Justin's Transport Minute

Around the country we are all catching up with the enormity of what we are seeing unfold in Hawke’s Bay and East Cape, on top of the already extensively damaged Northland, Auckland and Coromandel regions. Watching the news last night was a heart-breaking affair, seeing how the lives of our fellow kiwis have been upended. Some have lost loved ones. Many have lost homes, and those that haven’t may not be able to return for months. Our thoughts and prayers go out to everyone affected.

At NRC the team has been working hard on supporting our members through the after-effects of Cyclone Gabrielle any way we can. That’s included helping 50 tonne flour trucks traverse the road closures in the Bay, assisting with partially closed bridge requirements, and of course keeping everyone up to date with the road network. If there is anything that you need help with, no matter how big or small, please call us on 0800 686 777. That is why we are here.

This morning I attended a Hugo Group working breakfast with the Minister of Finance, Grant Robertson. It was a sobering affair listening to the chief execs around the table give their updates on damage to their businesses and infrastructure. One silver lining of the cyclone and flooding is that politicians of all stripes now agree we must plan, fund and build infrastructure in a much more sophisticated, long-term fashion. Everyone across the private sector is saying the same thing – we have to do it better. NRC is working to make the most of this momentum – James Smith our COO summed it up perfectly on this morning’s Hosking Show on ZB. While there’s strong agreement around the table, temptation remains. When I asked Minister Robertson if he agreed we need to keep funding of our 50-year roading assets out of the hands of short-term politicians, he only managed to half agree.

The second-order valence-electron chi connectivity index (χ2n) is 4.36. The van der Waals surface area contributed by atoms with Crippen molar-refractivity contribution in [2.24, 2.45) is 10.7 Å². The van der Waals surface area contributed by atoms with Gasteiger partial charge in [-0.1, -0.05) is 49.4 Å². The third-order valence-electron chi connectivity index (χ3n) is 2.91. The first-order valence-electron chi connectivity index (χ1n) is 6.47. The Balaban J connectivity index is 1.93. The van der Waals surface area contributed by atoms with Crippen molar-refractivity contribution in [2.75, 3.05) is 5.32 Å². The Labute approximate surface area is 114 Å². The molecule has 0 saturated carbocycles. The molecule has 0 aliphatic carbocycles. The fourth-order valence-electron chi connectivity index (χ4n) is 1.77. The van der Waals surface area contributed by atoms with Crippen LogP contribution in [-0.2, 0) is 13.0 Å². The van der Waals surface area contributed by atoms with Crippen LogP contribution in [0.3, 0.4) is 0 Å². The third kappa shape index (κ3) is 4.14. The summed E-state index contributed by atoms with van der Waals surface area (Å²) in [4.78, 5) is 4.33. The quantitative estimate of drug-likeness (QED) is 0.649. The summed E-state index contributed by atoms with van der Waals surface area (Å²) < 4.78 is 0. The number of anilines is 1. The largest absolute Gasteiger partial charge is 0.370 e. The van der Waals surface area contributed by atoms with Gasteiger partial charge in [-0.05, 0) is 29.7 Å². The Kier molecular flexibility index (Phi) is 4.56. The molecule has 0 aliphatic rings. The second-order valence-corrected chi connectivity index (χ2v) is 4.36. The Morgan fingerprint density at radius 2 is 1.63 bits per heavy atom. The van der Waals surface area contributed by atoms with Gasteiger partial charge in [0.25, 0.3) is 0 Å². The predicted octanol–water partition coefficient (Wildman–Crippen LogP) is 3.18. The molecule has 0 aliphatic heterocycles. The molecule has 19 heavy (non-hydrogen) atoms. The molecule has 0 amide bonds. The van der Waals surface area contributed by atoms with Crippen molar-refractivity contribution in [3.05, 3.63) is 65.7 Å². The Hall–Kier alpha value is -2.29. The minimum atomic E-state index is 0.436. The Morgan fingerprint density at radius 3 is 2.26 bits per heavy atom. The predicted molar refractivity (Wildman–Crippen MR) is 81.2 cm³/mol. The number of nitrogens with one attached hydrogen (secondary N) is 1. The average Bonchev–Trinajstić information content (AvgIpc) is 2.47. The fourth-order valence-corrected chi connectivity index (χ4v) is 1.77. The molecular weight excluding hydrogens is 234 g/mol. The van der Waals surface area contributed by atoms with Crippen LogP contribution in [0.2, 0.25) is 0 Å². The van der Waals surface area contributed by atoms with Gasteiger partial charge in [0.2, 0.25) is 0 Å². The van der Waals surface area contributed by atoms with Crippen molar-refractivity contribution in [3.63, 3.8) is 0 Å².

CEO | National Road Carriers Assn

DDI: +64 9 636 2951 | E: justin.tighe-umbers@natroad.co.nz | www.natroad.co.nz

Supporting those who choose to make a living in the Road Transport Industry since 1936